Guide to iconic locations of Musa Dzhalil in Kazan

A walk through the streets where the poet lived and worked and where his memory is immortalised

This year marks the 115th anniversary of the birth of famous Tatar poet Musa Dzhalil. Realnoe Vremya offers a walk through the iconic historical locations in Kazan, connected with the life and work of the Hero of the Soviet Union.

Tatar State Opera and Ballet Theatre named after Musa Dzhalil

The first location on the route is the Tatar Academic State Opera and Ballet Theatre named after Musa Dzhalil — one of the largest theatres in Russia.

The wooden theatre was built in 1803, but burned down in the great fire of 1842.­­­­­­ The first performances in the new brick building began in 1851, but in 1874, the theatre burned down again.­­­­­­­­­­­­ The Kazan Theatre was rebuilt in 1875, but after another fire in 1919, it was no longer restored.­­­­­­­­­­­­­­­­

In 1934, a decree was issued on the establishment of the Tatar State Opera Theatre in Kazan.­­­­­­­­­­­­­ In 1939, the theatre opened with the opera 'Kachkyn' by Nazib Zhiganov.­­­­­­­ There was no building of its own, the performances were performed on the stages of other theatres.­­­­­­­­­ The construction of its own stage began in 1936, designed by Moscow architect Skvortsov.­­­­­­­­­­­­ In 1956, the new theatre building on Ploschad Svoobody was opened by Zhiganov's opera 'Altynchech'.­­­­­­­­­­­ In the same year, the theatre was named after Musa Dzhalil.­­­­ Before the war, the poet was in charge of the literary part here.­­­­­­­­

Tatar Academic State Opera and Ballet Theatre named after M. Dzhalil is the second most attended hall in Russia. Photo: Maksim Platonov

The repertoire of the theatre consists of world musical masterpieces, Russian classics and legendary works of Tatar composers.­­­­­­­­­­­­­­­­­­ Since 1994, he has conducted an annual international tour of Europe, giving more than 100 performances a year. According to Forbes magazine (2009), the Tatar Academic State Opera and Ballet Theater named after M. Dzhalil is the second most attended hall in Russia (93%).­­­­­­­ It hosts major International Opera Festivals named after F.I. Shalyapin and of Classical Ballet named after R. Nureyev.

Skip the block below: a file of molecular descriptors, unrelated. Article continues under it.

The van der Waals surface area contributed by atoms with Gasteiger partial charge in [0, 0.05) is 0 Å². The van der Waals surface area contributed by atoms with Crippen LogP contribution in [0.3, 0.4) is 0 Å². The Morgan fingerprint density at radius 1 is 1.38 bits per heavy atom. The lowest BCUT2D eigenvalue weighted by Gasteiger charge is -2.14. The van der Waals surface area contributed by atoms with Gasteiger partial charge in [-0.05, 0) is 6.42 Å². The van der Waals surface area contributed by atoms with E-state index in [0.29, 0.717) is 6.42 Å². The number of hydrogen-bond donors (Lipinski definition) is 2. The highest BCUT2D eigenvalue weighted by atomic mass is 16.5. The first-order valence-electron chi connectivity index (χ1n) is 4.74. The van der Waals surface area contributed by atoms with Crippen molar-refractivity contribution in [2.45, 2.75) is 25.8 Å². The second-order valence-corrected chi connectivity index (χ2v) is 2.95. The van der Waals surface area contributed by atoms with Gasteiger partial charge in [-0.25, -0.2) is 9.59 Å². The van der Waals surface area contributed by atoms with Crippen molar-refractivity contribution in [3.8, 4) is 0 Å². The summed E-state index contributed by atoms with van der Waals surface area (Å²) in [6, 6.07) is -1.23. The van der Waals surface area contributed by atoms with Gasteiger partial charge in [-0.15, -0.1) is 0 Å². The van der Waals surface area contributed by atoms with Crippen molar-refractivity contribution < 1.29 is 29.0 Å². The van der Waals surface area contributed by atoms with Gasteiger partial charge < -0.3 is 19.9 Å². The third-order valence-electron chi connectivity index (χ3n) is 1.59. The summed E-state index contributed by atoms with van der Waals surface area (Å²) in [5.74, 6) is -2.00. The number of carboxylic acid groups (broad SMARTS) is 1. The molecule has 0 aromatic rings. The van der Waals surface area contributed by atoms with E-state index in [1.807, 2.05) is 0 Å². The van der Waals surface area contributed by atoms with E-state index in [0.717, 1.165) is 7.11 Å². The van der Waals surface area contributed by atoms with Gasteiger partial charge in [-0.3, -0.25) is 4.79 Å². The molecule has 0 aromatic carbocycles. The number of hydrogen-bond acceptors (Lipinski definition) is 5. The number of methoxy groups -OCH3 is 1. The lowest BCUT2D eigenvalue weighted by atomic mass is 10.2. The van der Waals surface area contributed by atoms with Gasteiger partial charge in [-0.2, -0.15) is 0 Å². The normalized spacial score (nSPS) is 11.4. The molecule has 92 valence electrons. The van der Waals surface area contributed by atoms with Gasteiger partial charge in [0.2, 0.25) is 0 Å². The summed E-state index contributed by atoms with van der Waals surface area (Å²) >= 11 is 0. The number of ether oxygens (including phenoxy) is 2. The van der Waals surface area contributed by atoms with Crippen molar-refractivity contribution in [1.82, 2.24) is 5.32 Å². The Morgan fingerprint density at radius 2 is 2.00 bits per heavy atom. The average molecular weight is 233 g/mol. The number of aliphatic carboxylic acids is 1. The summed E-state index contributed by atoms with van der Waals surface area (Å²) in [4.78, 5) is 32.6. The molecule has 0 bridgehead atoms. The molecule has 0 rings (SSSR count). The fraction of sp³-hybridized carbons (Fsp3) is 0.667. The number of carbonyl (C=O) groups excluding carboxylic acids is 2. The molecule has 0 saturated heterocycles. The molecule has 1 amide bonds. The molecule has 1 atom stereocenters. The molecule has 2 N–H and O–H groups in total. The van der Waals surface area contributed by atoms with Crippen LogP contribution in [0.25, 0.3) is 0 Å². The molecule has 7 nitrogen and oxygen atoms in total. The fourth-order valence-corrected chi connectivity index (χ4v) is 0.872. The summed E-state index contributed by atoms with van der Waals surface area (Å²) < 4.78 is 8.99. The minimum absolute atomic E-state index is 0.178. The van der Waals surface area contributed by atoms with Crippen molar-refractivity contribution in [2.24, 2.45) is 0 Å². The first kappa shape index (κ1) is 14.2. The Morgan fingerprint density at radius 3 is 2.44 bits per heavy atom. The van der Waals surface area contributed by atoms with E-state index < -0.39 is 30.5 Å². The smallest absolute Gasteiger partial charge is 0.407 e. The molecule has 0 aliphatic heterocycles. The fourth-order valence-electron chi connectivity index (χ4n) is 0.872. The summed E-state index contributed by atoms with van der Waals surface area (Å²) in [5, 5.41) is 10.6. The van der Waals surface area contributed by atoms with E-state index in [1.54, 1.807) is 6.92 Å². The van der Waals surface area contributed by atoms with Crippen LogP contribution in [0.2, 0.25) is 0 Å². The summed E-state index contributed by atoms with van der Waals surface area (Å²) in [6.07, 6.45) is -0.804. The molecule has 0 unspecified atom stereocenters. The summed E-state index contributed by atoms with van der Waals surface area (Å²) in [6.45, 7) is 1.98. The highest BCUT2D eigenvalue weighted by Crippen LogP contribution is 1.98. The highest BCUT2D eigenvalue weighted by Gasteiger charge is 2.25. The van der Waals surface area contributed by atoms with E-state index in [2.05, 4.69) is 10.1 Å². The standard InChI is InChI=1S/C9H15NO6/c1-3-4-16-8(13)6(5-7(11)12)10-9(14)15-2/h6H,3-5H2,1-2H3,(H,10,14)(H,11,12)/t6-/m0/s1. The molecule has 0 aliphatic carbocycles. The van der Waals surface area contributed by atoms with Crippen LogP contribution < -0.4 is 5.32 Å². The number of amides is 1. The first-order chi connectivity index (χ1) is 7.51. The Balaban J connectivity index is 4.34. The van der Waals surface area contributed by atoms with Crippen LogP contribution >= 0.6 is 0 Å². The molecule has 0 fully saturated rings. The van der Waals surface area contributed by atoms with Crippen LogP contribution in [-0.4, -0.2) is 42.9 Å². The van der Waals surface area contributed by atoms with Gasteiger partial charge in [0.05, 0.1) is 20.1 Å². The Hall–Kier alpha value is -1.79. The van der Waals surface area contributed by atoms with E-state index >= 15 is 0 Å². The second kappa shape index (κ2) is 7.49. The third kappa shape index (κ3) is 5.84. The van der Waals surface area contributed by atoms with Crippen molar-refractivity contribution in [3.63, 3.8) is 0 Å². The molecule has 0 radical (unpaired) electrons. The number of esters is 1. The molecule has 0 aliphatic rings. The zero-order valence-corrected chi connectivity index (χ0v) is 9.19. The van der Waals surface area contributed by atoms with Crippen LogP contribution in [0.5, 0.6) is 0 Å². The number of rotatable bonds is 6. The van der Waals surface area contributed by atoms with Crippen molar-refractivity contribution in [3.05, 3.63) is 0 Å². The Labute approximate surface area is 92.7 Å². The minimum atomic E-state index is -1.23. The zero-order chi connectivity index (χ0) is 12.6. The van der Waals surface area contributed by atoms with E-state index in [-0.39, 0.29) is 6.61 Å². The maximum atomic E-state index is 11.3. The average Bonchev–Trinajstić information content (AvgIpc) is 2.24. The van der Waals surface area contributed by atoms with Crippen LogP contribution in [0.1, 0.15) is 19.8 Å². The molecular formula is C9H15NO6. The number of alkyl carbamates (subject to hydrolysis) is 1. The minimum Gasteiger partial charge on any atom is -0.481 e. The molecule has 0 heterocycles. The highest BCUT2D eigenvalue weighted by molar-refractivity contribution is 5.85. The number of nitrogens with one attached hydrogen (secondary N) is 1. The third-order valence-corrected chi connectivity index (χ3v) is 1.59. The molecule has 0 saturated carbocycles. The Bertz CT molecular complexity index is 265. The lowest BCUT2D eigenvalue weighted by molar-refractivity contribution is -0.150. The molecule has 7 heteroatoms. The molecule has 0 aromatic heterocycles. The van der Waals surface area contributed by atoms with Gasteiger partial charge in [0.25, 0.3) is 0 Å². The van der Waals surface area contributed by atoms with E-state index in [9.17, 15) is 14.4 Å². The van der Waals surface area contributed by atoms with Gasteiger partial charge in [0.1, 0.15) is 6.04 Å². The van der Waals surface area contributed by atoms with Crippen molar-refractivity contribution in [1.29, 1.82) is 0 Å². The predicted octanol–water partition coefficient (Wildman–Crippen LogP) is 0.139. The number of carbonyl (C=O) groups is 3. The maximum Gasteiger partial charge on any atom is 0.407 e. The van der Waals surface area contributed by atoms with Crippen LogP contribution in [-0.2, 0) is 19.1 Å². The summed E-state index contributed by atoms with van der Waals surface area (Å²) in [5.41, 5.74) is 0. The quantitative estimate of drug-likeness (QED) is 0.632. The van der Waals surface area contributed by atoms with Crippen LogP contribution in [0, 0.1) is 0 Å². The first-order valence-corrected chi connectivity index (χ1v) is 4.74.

Near the building, there are monuments to Alexander Pushkin and Gabdulla Tukay, and recently a monument has been erected to Rudolf Nureyev.­­­­­­ Nearby, there is a square with a fountain and flower beds.­­­

Musa Dzhalil Street

The next location of the tour is one of the central streets of the city. Musa Dzhalil Street stretches for several hundred metres to the south of the Kazan Kremlin.

Previously, the street was called Petropavlovskaya — in honour of the picturesque Peter and Paul Cathedral located on it. This temple continues to be one of the main decorations of the street today, especially after the recent restoration. Besides, a Sunday school and a church shop were opened here.

It was home to the Merchant Bank, opened in 1873. Photo:

Then the street was called Bankovkaya because there was the Merchant Bank, opened in 1873. Now the head office of Avers Bank is located in the n old mansion on Musa Dzhalil Street, 3.

There are also many historic buildings on this street. Today, a number of schools are open here: the St. Petersburg School of Beauty, International School of Professions of Kazan, School of Dance, School of Design and Photography.